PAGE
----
The reduced compaction in the improved pasture management systems is important for several reasons but here we will discuss only the importance on root growth and nitrogen availability.  Bulk density or compaction can restrict forage root growth.  During Baseline pastures had median BD values of greater than 1.6 g cm-3 (Hendricks et al., 2019) which can restrict forage growth.  After two years of the improved grazing systems BD was reduced to below 1.45 g cm-3 a value which is usually not restrictive to plant growth. We believe that the decrease in compaction allowed rainfall to move manures into the soil and allow for greater microbial activity.  Above we noted the increase in nitrogen and phosphorus but we did not as yet mention the decrease in the Loss-on-ignition (LOI) carbon.  The LOI carbon is composed of larger molecules and requires a great amount of microbial activity to break down and release the plant available nutrients within the molecule. We speculate with the reduced bulk density and associated greater ability of rainfall to move nutrients into the soil, the N and P associated with the cattle manure was able to be decomposed into plant available forms of nitrogen and phosphorus.  These assumptions are supported with two indicators of soil microbial activity: greater CO2 emissions and an increase in a labile form of carbon (permanganate oxidizable carbon, in 2018 compared to 2015 (Dahal et al., 2020).  The labile form of carbon was also found to increase with depth to 20 cm of soil which suggests that the carbon may not be lost to the atmosphere but maybe moving down in the soil profile.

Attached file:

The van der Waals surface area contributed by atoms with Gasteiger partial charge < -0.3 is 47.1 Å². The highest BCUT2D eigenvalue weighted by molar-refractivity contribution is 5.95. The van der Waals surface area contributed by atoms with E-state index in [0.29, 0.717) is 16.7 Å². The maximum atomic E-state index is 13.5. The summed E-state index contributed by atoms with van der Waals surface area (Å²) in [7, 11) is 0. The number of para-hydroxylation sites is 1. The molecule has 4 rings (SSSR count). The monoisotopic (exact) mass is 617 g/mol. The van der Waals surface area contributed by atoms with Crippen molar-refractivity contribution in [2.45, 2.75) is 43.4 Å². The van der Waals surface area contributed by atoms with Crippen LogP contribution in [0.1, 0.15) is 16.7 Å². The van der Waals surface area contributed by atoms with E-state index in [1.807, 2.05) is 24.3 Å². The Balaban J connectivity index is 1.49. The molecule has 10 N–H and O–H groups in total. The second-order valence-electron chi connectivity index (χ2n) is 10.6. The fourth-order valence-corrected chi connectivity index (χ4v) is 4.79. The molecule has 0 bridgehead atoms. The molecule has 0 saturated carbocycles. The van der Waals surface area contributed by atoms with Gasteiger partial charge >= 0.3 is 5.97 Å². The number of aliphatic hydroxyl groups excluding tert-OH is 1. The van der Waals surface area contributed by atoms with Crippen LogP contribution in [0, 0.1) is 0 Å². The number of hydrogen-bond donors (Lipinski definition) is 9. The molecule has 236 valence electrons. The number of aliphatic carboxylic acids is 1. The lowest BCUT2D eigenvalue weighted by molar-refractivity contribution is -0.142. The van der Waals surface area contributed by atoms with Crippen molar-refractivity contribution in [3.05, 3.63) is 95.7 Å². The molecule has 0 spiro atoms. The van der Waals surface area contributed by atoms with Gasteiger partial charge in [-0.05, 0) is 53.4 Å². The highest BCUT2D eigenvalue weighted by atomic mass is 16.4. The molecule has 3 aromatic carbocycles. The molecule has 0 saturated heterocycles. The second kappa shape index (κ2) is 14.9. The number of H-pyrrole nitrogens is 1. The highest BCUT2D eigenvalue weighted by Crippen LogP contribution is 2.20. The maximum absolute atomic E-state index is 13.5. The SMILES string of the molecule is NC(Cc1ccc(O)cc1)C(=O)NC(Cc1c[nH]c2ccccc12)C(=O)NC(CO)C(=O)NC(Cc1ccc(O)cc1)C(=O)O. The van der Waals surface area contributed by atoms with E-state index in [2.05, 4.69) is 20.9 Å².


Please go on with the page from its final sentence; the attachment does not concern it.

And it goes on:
Take-home messages

    • Cattle grazing can increase nitrogen and phosphorus soil content with improved grazing managements practices: hay distribution and strategic grazing practices designed to distribute cattle dung throughout the pasture and away from areas that are vulnerable to erosion.
    • Improved grazing practices can reduce soil compaction when cattle grazing is well distributed throughout the whole pasture.

Future Plans

We were greatly concerned with the decrease in carbon in both improved grazing systems. However, upon greater analysis of our data (in press) we have found additional information to indicate that carbon (LOI and the labile) is moving down the soil profile.  We are in process of studying the C, N, P movement to greater depths and the impact this could also have on the grazing system to also capture and retain rainfall.

Authors

Corresponding and first Author

Dr. Dorcas H. Franklin; Professor; Department of Crop and Soil Sciences; University of Georgia; dfrankln@uga.edu or dory.franklin@uga.edu

Presenting Author

Anish Subedi; Department of Crop and Soil Sciences; University of Georgia; as07817@uga.edu

Additional Authors

Dr. Miguel Cabrera; Professor; Department of Crop and Soil Sciences; University of Georgia; mcabrera@uga.edu

Dr. Subash Dahal; Department of Crop and Soil Sciences; University of Georgia; dahal.green@gmail.com

Amanda McPherson; Department of Crop and Soil Sciences; University of Georgia; Amanda.McPherson@uga.edu

Additional Information

Dahal, S., Franklin, D., Subedi, A., Cabrera, M., Hancock, D., Mahmud, K., Ney, L., Park, C., & Mishra, D. (2020). Strategic grazing in beef-pastures for improved soil health and reduced runoff-nitrate-a step towards sustainability. Sustainability, 12(2), 558.

Subedi, A., Franklin, D., Cabrera, M., McPherson, A., & Dahal, S. (2020). Grazing Systems to Retain and redistribute soil phosphorus and to reduce phosphorus losses in runoff. Soil Systems, 4(4), 66.

Hendricks, T., Franklin, D., Dahal, S., Hancock, D., Stewart, L., Cabrera, M., & Hawkins, G. (2019). Soil carbon and bulk density distribution within 10 Southern Piedmont grazing systems. Journal of Soil and Water Conservation, 74(4), 323-333.

Acknowledgements

Funding: This research was funded by NRCS-USDA, Conservation Innovation Grant. Grant number 69-3A75-14-251.

Acknowledgments: The authors are grateful to USDA-NRCS for their assistance with the first-order soil survey, and to the Sustainable Agriculture Laboratory team, John Rema, and Charles T. Trumbo at the University of Georgia for their endless help in the laboratory and the field.